Sunday, March 2, 2014

The Art of Living

Last night the thought came to me as I lay in bed just how precisely unique each reader of this blog actually is and it's reasonable assumption that within the continuum of the parallel realities we inhabit as a transit of contingencies, this uniqueness is by no means repeatable, or prone to any definition, or for that matter measurable or describable yet this uniqueness is perhaps similar to art, art that cannot be transcribed to any medium. Similarities poised toward the incommensurable.
I thought about this for quite some time before slipping below the surface of a waking dream.
My entrancement within this life also led to ruminations on what can best be described as an approach, a formulation in progress, conceptual modeling and imaging. This morning I was thinking specifically in this regard toward two remarkable women in the arts who have materialized this situation in equally remarkable expressions. The binding agent perhaps that connects this writer, the reader and these artists as one lens are the expressions of making the materialization of the transcendent, a living work in progress.

Dia Sobin

In the last several posts, I have examined the UFO culture as well as the popular media’s presentation of paranormal subject matter which covered the landscape largely in sociological terms, with the exception being the transience of UAP phenomenon lodged between coherence and chaos. A common theme to all of them is how we image the unknown, which qualifies as a creative process whether this is arrives in the mind’s eye by  intention, need or simply an expression of nature.
Mac Tonnies while primarily a writer, delved into several aspects of expression, one of which was his series of self portraits which seem to portray a mirror in which he placed himself under a microscope, as if he were examining a foreign object. The thread buried in the study of the anomalous is the questions that revolve around the nature of consciousness, or consequently how it is defined as well as how it projects, examines, is led here and there.
One could safely say that living in this world is more of an art than a science, and some have used this in turn to reflect and examine this art in more than one means of expression.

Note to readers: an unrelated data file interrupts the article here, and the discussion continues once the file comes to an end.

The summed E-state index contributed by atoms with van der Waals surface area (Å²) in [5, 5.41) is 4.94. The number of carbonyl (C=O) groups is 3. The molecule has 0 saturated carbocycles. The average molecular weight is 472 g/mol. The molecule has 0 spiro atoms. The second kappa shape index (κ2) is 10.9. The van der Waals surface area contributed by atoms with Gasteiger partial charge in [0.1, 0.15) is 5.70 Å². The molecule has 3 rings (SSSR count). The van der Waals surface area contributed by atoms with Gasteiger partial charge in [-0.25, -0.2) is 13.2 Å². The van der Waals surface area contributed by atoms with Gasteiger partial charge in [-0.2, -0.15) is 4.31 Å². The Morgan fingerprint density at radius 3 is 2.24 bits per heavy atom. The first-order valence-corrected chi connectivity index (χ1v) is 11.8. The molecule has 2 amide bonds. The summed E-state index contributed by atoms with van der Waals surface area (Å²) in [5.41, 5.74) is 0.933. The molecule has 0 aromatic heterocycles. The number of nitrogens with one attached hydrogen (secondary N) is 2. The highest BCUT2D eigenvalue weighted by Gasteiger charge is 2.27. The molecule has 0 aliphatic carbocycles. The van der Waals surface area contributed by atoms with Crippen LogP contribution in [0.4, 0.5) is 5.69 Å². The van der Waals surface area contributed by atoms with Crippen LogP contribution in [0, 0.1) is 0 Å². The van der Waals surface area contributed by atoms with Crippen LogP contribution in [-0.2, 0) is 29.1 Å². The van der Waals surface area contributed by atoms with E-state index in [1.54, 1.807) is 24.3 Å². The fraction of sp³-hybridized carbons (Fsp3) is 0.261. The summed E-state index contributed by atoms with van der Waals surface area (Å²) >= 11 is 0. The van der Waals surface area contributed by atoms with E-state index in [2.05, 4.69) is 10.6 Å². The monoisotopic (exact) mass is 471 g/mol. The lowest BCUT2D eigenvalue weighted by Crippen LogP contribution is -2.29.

I highly recommend  a website entitled Trans-D Digital, a website that within it’s own description “explores art, nature mysticism and the transdimensional”
Some of you may be familiar with Dia Sobin’s work as the illustrator and digital artist of Tonnie’s book “The Cryptoterrestrials” and if you have not had the experience of appreciating this remarkable woman’s art and her ruminations on living, it is well worth a visit.

Aquila Ka Hectate

Another remarkable woman who weaves the strands of consciousness into the expression of unique arts is known as Aquila Ka Hectate, who, in a former incarnation in this life was a physicist and astronomer and whose views of South African culture as well as traversing what might be described as classical animism, who also expresses in a wondrous way,  life as art and has a deep appreciation of the natural environment . Another website that is a nexus of what the Sufi's term the "weavers art" is more than well worth investigating and sharing. The word that comes to mind when ruminating on the substances of her postings is the transubstantiation of nature as well as her sharing with Gregory Bateson, that the natural world is sacred as spirit(s) whom we have yet to align ourselves with any sense of grace in mind.


  1. Thank you, Bruce.

    As it stands, I'm sort of easing myself out of the blogosphere, but your kind words make for an epitaph I can aspire to. I agree: life should be lived as a work-in-progress. So, yeah, I'd be more than okay with: "Here lies a remarkable woman" (!).

    Thanks, too, for the heads up on Aquila Ka Hectate; a notable blog, for sure.

    My best to a remarkable man.

    1. Thanks Dia..I think I will be following suit fairly soon as I have pretty much said and have shared all that I had set out to say in the beginning. It seems fitting that the newest post will be the last and the circle will close itself.

  2. Dia Sobin was one of Mac's favorite people not just as an artist. He was thrilled to have her art on his website and on his last book along with Mike Cleland's illustrations. Art, writing, sculpture, theater, dance and music make our lives worth living both in the exercise of the aesthetics and in the appreciation of them.

  3. Yes, I second Bruce and Michael's tributes to Dia -- she is a remarkable artist, and I'd also recommend her prior site, now in hiatus, "Post-Mac Blues," which is at -- you can see examples of her earlier CGI and other artworks there. Fantastic stuff! ;-)